A School Program for Children Exposed to Violence

This study has been completed.
Information provided by:
ClinicalTrials.gov Identifier:
First received: November 29, 2005
Last updated: November 1, 2013
Last verified: November 2013

This study will develop a program to help school children deal with violence-related trauma.

Condition Intervention Phase
Stress Disorders, Post-Traumatic
Behavioral: School-based cognitive behavioral therapy
Phase 2

Study Type: Interventional
Study Design: Allocation: Randomized
Endpoint Classification: Efficacy Study
Intervention Model: Parallel Assignment
Masking: Open Label
Primary Purpose: Treatment
Official Title: A School Program for Children Exposed to Violence

Resource links provided by NLM:

Further study details as provided by RAND:

Primary Outcome Measures:
  • Post-traumatic stress disorder symptoms [ Designated as safety issue: No ]
  • Depressive symptoms
  • Behavioral problems

Secondary Outcome Measures:
  • Improved school and social functioning
  • Improved parent-child communication
  • Improved peer support

Enrollment: 78
Study Start Date: July 2005
Study Completion Date: July 2007
Detailed Description:

The number of children who have been indirectly or directly exposed to violence has dramatically increased in the last decade. The emotional and behavioral consequences of violence exposure can be particularly devastating to children. Interventions are needed that can reduce symptoms related to traumas already experienced and enhance children's skills for handling extreme stress that might be experienced in the future. The Cognitive-Behavioral Intervention for Trauma in Schools (CBITS) program was developed between 1998 and 2001 to help children in the Los Angeles school district deal with traumatic events. Although promising, the program required a school-based mental health clinician for implementation. This study will evaluate the effectiveness of a program adapted for the Los Angeles CBITS program that can be used by school staff in a middle school setting. The adapted CBITS program will be compared to a wait list to determine which is more effective in reducing trauma-related stress and depression among sixth grade students.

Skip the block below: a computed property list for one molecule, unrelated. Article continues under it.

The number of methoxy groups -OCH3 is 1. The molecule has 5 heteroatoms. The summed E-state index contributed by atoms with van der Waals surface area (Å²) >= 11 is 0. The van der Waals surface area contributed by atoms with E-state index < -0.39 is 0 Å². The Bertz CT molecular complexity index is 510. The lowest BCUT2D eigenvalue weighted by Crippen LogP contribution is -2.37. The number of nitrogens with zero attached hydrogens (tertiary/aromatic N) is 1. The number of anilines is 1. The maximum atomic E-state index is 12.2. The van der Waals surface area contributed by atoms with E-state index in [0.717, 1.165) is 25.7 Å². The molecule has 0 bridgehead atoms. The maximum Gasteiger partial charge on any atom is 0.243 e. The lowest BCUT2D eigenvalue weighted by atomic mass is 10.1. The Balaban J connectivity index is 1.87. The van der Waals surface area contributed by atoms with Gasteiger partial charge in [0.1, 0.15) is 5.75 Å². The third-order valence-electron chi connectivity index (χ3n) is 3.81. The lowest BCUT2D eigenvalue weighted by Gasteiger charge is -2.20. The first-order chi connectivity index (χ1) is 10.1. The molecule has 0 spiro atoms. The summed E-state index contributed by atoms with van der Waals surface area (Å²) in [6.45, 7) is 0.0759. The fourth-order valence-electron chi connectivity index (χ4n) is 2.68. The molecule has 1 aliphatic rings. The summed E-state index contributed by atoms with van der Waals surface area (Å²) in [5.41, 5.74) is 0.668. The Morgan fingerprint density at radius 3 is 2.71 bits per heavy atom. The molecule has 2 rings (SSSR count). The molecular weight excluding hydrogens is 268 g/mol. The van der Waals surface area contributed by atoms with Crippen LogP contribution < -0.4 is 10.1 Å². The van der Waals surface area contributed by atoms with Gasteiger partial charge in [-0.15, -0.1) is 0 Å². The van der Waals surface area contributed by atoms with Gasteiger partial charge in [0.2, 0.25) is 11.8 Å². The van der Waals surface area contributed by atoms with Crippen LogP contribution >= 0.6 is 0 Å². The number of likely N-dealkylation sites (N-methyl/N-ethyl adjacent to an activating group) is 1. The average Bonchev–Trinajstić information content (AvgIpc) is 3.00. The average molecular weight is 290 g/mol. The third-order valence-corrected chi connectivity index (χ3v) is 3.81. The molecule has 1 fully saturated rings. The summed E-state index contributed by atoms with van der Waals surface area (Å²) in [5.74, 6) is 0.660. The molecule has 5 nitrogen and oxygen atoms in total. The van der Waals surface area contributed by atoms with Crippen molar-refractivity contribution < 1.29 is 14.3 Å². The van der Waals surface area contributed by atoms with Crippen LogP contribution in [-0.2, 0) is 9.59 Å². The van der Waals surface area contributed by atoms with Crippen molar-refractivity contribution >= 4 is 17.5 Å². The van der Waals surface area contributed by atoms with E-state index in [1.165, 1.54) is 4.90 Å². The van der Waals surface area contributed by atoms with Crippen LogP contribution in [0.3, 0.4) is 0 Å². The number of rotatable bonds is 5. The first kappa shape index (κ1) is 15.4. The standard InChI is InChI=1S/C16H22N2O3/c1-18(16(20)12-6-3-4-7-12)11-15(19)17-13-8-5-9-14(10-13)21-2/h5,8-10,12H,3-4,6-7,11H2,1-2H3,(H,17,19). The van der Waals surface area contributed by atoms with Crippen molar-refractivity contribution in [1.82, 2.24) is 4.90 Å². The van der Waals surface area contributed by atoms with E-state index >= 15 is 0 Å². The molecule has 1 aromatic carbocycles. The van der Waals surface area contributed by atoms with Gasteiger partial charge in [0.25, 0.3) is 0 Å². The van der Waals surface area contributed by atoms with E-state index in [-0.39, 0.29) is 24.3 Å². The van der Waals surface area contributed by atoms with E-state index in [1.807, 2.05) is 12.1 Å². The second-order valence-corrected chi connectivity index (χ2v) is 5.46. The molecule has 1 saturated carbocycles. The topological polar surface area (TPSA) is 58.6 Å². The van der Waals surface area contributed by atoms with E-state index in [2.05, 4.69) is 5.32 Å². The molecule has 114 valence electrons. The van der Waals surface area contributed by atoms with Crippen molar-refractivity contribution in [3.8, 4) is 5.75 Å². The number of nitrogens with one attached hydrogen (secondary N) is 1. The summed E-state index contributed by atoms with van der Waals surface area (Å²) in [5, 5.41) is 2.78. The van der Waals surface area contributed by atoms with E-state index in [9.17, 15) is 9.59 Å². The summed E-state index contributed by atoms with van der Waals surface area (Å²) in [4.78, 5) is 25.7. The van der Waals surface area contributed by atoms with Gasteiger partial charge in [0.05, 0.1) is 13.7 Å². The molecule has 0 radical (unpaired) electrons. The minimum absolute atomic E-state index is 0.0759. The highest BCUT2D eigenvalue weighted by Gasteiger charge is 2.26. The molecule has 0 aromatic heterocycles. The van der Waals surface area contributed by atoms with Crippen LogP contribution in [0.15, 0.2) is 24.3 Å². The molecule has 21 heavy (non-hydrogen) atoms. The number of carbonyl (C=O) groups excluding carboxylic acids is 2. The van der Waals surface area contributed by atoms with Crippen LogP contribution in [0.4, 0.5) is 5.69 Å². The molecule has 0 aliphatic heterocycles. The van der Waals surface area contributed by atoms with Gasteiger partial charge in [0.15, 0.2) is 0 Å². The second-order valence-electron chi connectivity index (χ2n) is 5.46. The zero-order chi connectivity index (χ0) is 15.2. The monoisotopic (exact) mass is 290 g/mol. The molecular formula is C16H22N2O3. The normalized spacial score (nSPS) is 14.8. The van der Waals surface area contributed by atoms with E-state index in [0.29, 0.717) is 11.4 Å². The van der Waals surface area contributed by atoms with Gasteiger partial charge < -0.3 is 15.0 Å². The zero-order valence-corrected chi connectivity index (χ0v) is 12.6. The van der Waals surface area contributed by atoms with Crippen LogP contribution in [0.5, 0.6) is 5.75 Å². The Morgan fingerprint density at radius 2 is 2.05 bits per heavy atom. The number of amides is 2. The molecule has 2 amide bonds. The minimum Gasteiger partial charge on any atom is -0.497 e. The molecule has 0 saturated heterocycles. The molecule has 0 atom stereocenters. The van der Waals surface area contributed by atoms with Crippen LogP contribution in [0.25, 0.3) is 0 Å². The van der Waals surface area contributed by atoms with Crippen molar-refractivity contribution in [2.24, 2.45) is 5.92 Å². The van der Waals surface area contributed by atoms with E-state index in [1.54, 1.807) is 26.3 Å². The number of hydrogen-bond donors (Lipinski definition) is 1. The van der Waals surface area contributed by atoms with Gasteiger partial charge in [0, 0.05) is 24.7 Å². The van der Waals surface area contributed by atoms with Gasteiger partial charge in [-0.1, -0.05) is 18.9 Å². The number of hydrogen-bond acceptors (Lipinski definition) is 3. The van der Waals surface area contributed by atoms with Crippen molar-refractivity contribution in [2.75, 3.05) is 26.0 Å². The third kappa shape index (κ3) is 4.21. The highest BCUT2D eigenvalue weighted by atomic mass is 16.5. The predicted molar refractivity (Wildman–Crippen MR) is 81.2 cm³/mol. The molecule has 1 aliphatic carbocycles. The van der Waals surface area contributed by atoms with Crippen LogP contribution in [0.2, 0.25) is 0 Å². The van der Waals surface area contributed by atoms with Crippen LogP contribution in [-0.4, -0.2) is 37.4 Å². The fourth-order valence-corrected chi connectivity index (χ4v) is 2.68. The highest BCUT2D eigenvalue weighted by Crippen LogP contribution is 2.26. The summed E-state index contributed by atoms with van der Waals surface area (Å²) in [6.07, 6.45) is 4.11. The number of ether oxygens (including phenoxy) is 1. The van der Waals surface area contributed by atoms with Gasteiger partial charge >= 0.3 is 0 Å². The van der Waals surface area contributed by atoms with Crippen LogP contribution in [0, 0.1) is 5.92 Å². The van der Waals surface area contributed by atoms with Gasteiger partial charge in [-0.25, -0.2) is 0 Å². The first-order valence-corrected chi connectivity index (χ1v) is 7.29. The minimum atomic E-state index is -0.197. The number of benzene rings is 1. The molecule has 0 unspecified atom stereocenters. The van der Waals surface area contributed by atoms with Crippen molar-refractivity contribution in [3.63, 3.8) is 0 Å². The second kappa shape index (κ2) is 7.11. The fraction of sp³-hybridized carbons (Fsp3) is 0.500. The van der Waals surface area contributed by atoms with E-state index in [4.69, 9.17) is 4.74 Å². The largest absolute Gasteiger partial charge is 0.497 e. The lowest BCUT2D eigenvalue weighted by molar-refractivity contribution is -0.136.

Students who have experienced violence-related trauma will be randomly assigned to receive either 10 weekly sessions of group cognitive behavioral therapy or to wait 3 months. Self-report scales and interviews will be used to assess the emotional states of participants at study entry and study completion. No follow-up visits will be required.


Ages Eligible for Study:   12 Years to 15 Years
Genders Eligible for Study:   Both
Accepts Healthy Volunteers:   No

Inclusion Criteria:

  • Students in 6th and 7th grade in two participating Los Angeles area schools
  • Exposure to severe violence, as either a victim or witness, within 1 year prior to study entry
  • Have symptoms of post-traumatic stress disorder at study entry
  • Able to speak and understand English
  • Parent or guardian willing to give informed consent

Exclusion Criteria:

  • Post-traumatic stress disorder symptoms that are not related to a traumatic event
  • Mental retardation
  • Conduct disorder that would interfere with the participant's ability to engage in group therapy
  Contacts and Locations
Please refer to this study by its ClinicalTrials.gov identifier: NCT00260195

United States, California
LAUSD Crisis Counseling and Intervention Services, LAUSD/RAND/UCLA Trauma Services Adaptation Center
Los Angeles, California, United States, 90017
Sponsors and Collaborators
Principal Investigator: Lisa H. Jaycox, PhD RAND Corporation
  More Information

Responsible Party: Lisa Jaycox, RAND Corporation
ClinicalTrials.gov Identifier: NCT00260195     History of Changes
Other Study ID Numbers: R01 MH72591, R01MH072591, DDTR B3-PDS
Study First Received: November 29, 2005
Last Updated: November 1, 2013
Health Authority: United States: Federal Government

Keywords provided by RAND:
Cognitive behavioral therapy

Additional relevant MeSH terms:
Depressive Disorder
Stress Disorders, Post-Traumatic
Stress Disorders, Traumatic
Behavioral Symptoms
Mood Disorders
Mental Disorders
Anxiety Disorders

ClinicalTrials.gov processed this record on April 16, 2014